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The CDC pointed to two new studies from California and Illinois as evidence that school districts can employ a "test-to-stay" policy to keep kids safely with in-person learning, even if they've come into contact with someone infected with COVID.
“These studies demonstrate that test-to-stay works to keep unvaccinated children in school safely,” CDC Director Rochelle Walensky told reporters Friday, the Washington Post reported.
The policy is “a promising and now proven practice," Walensky added.
Up to now, students usually are sent home to quarantine if they've come into close contact with an infected person, to make sure they don't infect others.
In Lake County, 90 schools implemented test-to-stay during this fall. Only about 1.5% of kids exposed to COVID who remained in class spread coronavirus to another student, or only 16 out of 1,035, according to the Dec. 17 issue of the Morbidity and Mortality Weekly Report.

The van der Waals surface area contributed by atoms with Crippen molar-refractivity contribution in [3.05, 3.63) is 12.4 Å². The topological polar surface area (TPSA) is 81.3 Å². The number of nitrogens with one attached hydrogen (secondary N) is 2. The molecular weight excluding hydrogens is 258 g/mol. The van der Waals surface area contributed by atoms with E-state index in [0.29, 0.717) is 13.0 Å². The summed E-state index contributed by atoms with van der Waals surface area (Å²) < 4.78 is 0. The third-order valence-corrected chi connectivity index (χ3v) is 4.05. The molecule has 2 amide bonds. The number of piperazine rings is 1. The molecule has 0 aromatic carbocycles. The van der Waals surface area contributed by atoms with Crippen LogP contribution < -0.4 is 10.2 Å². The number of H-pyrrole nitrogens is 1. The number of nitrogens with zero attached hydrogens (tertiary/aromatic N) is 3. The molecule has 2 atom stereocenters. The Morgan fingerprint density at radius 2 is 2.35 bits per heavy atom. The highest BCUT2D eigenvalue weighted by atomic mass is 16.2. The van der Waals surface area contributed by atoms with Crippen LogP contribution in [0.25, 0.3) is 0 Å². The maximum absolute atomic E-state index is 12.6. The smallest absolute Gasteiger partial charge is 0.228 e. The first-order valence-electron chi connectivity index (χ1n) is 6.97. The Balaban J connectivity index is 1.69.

One in five Los Angeles County schools also adopted test-to-stay this fall. Average student daily case rates declined in all county school districts, but were even lower than average in test-to-stay districts, the CDC report found.
Students wore masks in both studies, Walensky noted, and were monitored for symptoms.
“The test-to-stay programs are really good at balancing the costs and benefits,” Zoe McLaren, a health policy expert at the School of Public Policy at the University of Maryland, Baltimore County, told the New York Times.
“What the test-to-stay program does is help us keep COVID cases down, while also trying to make sure we keep kids in school as much as possible, which I think is really important," McLaren added.
SOURCES: Washington Post, New York Times, Morbidity and Mortality Weekly Report, Dec. 17, 2021
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